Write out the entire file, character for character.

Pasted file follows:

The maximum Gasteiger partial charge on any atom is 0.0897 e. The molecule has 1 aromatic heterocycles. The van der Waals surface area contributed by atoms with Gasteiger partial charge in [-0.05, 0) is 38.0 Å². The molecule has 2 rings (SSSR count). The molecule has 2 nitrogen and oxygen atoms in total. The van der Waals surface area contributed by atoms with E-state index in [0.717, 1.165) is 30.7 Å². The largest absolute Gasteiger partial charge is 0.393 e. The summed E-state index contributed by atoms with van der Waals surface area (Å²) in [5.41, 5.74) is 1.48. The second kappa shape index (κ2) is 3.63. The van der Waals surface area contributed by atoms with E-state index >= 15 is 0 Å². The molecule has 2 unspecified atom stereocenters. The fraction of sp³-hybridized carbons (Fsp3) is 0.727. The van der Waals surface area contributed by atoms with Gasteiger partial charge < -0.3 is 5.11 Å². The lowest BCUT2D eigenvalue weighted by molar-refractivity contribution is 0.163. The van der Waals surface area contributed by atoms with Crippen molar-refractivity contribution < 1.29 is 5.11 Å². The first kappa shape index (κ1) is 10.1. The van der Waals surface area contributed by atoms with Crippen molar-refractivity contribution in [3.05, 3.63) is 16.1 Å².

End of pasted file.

The maximum Gasteiger partial charge on any atom is 0.0897 e. The molecule has 1 aromatic heterocycles. The van der Waals surface area contributed by atoms with Gasteiger partial charge in [-0.05, 0) is 38.0 Å². The molecule has 2 rings (SSSR count). The molecule has 2 nitrogen and oxygen atoms in total. The van der Waals surface area contributed by atoms with E-state index in [0.717, 1.165) is 30.7 Å². The largest absolute Gasteiger partial charge is 0.393 e. The summed E-state index contributed by atoms with van der Waals surface area (Å²) in [5.41, 5.74) is 1.48. The second kappa shape index (κ2) is 3.63. The van der Waals surface area contributed by atoms with E-state index >= 15 is 0 Å². The molecule has 2 unspecified atom stereocenters. The fraction of sp³-hybridized carbons (Fsp3) is 0.727. The van der Waals surface area contributed by atoms with Gasteiger partial charge < -0.3 is 5.11 Å². The lowest BCUT2D eigenvalue weighted by molar-refractivity contribution is 0.163. The van der Waals surface area contributed by atoms with Crippen molar-refractivity contribution < 1.29 is 5.11 Å². The first kappa shape index (κ1) is 10.1. The van der Waals surface area contributed by atoms with Crippen molar-refractivity contribution in [3.05, 3.63) is 16.1 Å².